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“Why was the Snowman sorting through the carrots?”

The answer can only be found in one place and that is the inside of a Christmas cracker, for it is one of the many terrible jokes that have become a festive institution.

What has the Christmas cracker and a rather hideous drinking fountain have in common? No not another one, this is a fact which I only stumbled on the other day. Leaving Moorgate underground station I decided to vary the route I was taking and took a detour through Finsbury Square. Tucked away in the south east corner is what looks from a distance like a recreation of a Jules Verne spaceship, but once you get closer you realise it’s a drinking fountain.

The square itself is rather pleasing, it’s uncluttered apart from a few trees, some buildings and of course the drinking fountain. It was laid out in 1777 as a planned quadrangle of terraced town houses surrounding a central garden. The town houses are all gone but despite some rather hideous buildings the square retains a feeling of space and openness. In 1784, Vincenzo Lunardi achieved the first successful attempt at hot air balloon flight from the Square, the south side of which at the time was known as Sodomites Walk a notorious gay cruising area.


I was interested in this strange monument and so took a closer look at the inscription which is dedicated to Martha Smith from her sons Thomas and Walter. “Yeh whatever” I thought and moved on, but as what usually happens I did a bit of digging later and found that Martha Smith née Hunt was married to Tom Smith. Who he? I hear you shout in true Christmas pantomime fashion.


None other than the confectioner Tom Smith, the inventor of the Christmas cracker. Smith had his factory in nearby Goswell Road and during the 1840s took a trip to Paris to check out their confectionery industry. While there he became fascinated with the French Bonbon a confection wrapped in tissue paper with a twist at each end. He decided to bring the ‘bon bon’ to London and during Christmas that year they sold extremely well, but in January demand virtually ceased. This left him with a problem as he had vastly over estimated their appeal and had a large amount of stock sitting in his warehouse, so he came up with an ingenious fix to shift the stock.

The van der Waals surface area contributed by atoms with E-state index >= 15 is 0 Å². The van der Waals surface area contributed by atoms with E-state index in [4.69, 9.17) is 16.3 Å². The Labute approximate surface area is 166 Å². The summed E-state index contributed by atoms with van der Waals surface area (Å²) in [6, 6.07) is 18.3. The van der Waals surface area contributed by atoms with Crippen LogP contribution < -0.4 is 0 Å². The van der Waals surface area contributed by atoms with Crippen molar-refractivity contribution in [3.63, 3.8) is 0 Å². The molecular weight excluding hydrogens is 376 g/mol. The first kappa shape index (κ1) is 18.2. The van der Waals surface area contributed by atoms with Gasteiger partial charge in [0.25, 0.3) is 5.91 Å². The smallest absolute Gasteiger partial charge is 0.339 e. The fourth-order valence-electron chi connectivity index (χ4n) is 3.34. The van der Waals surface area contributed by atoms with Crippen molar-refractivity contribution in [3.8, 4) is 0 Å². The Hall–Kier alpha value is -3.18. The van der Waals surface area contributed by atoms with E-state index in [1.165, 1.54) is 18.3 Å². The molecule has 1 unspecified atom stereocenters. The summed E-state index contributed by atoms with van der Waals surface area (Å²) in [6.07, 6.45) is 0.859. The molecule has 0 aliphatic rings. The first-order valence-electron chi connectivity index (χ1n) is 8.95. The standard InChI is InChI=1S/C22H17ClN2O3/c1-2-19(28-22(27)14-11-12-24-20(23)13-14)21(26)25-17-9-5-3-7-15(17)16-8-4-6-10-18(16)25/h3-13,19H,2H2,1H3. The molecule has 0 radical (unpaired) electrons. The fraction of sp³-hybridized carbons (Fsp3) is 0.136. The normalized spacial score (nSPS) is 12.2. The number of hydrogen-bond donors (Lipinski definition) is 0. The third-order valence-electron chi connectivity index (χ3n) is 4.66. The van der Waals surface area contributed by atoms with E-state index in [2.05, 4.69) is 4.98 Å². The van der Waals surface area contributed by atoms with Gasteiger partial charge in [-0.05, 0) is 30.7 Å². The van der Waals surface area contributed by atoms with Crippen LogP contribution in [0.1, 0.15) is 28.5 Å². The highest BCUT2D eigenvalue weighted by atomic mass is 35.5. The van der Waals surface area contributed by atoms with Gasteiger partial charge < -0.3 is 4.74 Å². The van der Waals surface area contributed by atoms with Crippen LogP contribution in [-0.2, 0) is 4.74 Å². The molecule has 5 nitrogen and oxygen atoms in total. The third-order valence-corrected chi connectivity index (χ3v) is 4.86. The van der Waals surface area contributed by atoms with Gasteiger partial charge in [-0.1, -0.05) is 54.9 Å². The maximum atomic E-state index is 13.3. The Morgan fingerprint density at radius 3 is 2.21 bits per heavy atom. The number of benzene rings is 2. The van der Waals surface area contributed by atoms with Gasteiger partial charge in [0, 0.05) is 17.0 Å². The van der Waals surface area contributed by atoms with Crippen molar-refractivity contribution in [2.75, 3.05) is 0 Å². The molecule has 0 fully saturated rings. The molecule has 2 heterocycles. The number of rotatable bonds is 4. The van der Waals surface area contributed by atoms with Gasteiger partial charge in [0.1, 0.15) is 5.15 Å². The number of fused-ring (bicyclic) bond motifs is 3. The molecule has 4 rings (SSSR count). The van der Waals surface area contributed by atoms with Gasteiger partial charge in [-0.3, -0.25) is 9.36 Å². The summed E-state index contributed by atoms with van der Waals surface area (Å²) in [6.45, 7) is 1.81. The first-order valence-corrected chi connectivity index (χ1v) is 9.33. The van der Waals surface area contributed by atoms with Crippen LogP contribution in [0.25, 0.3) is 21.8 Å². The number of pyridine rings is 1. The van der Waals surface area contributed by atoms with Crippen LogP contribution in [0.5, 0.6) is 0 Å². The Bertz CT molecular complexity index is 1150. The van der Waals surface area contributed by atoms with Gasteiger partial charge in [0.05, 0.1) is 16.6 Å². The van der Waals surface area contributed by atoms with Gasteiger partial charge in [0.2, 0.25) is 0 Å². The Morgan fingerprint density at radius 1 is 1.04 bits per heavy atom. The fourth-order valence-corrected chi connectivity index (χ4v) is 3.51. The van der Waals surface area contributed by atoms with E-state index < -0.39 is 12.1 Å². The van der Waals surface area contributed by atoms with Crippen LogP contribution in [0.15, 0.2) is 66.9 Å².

Tom Smith

He had all the Bonbons unwrapped and a small printed love note placed alongside the chocolate before they were both re wrapped. He encouraged his regular customers to purchase these and they rapidly became a good seller throughout the year. He soon tired of the idea of the Love bon bon and decided to put money into it’s development. It is said that while sitting by the fire one evening he was captivated by the noise of the wood crackling in the grate producing a snapping sound and decided that his Bonbons needed something amazing to lift them beyond the ordinary confectionery of the time. This is probably not true and is born out by the fact that a novelty known as Waterloo Crackers, a paper strip containing silver fulminate which produced a snap when pulled apart had been used in amusements and practical jokes for around twenty years.


He was then faced with a design problem as the strips were too long for the bonbons and the tissue paper limited the addition of any size of gift to be incorporated, so he fashioned a larger bonbon out of thin card and the Christmas cracker was born.

The novelty loving Victorians took the cracker to their hearts and sales started to increase, so much so that a move of premises were needed to cope with demand, and so the firm was moved to Wilson Street which borders Finsbury Square and the drinking fountain.

Wilson Street Factory


67-69 Wilson Street

By 1900 Smith was employing 1,500 workers at Wilson street producing 13 million crackers a year and this only increased as the years went by until the outbreak of the Second World War when restrictions were placed on the production and use of cracker snaps. The Ministry of Defence commissioned Tom Smith to fold and tie bundles of three to six snaps together with special string and regulation knots. These bundles were then used by soldiers in training as when the string was pulled, the snaps were pulled apart mimicking the noise of machine gun fire.

Rather strangely when looking at the company history there is no mention of the war years, which is a bit odd as the factory at Wilson Street is shown as being very badly damaged by German bombing, but it continued to produce crackers there right up to 1953 when the company was sold and production moved to Norwich. The factory was demolished in the late 1960s

Today, there is only a nondescript office block on the site and nothing to commemorate that factory being there which I think is a bit sad, given that the cracker has been part of British Christmas culture for nearly one hundred and seventy years.

And as for the Snowman? “He was picking his nose”

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